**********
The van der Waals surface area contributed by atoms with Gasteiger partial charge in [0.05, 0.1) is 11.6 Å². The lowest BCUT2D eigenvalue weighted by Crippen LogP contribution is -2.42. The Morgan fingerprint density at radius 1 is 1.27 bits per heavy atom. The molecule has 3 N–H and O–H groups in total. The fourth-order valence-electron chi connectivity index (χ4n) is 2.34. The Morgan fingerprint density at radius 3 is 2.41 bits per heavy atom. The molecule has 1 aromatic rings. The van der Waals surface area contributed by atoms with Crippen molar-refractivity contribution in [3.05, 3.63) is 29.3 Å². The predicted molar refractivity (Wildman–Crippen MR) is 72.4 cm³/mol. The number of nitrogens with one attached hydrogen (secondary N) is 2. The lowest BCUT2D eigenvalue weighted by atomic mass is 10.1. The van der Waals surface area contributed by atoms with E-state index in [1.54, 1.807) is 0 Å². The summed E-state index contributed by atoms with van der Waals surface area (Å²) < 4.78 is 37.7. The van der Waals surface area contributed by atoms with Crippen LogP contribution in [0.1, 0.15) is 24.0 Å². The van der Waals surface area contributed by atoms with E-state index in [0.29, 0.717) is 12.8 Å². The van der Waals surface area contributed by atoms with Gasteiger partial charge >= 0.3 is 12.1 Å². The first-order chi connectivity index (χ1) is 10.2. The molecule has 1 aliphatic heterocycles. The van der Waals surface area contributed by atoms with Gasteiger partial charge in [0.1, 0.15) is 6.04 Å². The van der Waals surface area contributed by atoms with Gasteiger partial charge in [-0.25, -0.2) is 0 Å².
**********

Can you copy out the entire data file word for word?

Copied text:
The van der Waals surface area contributed by atoms with Gasteiger partial charge in [0.05, 0.1) is 11.6 Å². The lowest BCUT2D eigenvalue weighted by Crippen LogP contribution is -2.42. The Morgan fingerprint density at radius 1 is 1.27 bits per heavy atom. The molecule has 3 N–H and O–H groups in total. The fourth-order valence-electron chi connectivity index (χ4n) is 2.34. The Morgan fingerprint density at radius 3 is 2.41 bits per heavy atom. The molecule has 1 aromatic rings. The van der Waals surface area contributed by atoms with Crippen molar-refractivity contribution in [3.05, 3.63) is 29.3 Å². The predicted molar refractivity (Wildman–Crippen MR) is 72.4 cm³/mol. The number of nitrogens with one attached hydrogen (secondary N) is 2. The lowest BCUT2D eigenvalue weighted by atomic mass is 10.1. The van der Waals surface area contributed by atoms with E-state index in [1.54, 1.807) is 0 Å². The summed E-state index contributed by atoms with van der Waals surface area (Å²) < 4.78 is 37.7. The van der Waals surface area contributed by atoms with Crippen LogP contribution in [0.1, 0.15) is 24.0 Å². The van der Waals surface area contributed by atoms with E-state index in [0.29, 0.717) is 12.8 Å². The van der Waals surface area contributed by atoms with Gasteiger partial charge >= 0.3 is 12.1 Å². The first-order chi connectivity index (χ1) is 10.2. The molecule has 1 aliphatic heterocycles. The van der Waals surface area contributed by atoms with Gasteiger partial charge in [0.1, 0.15) is 6.04 Å². The van der Waals surface area contributed by atoms with Gasteiger partial charge in [-0.25, -0.2) is 0 Å².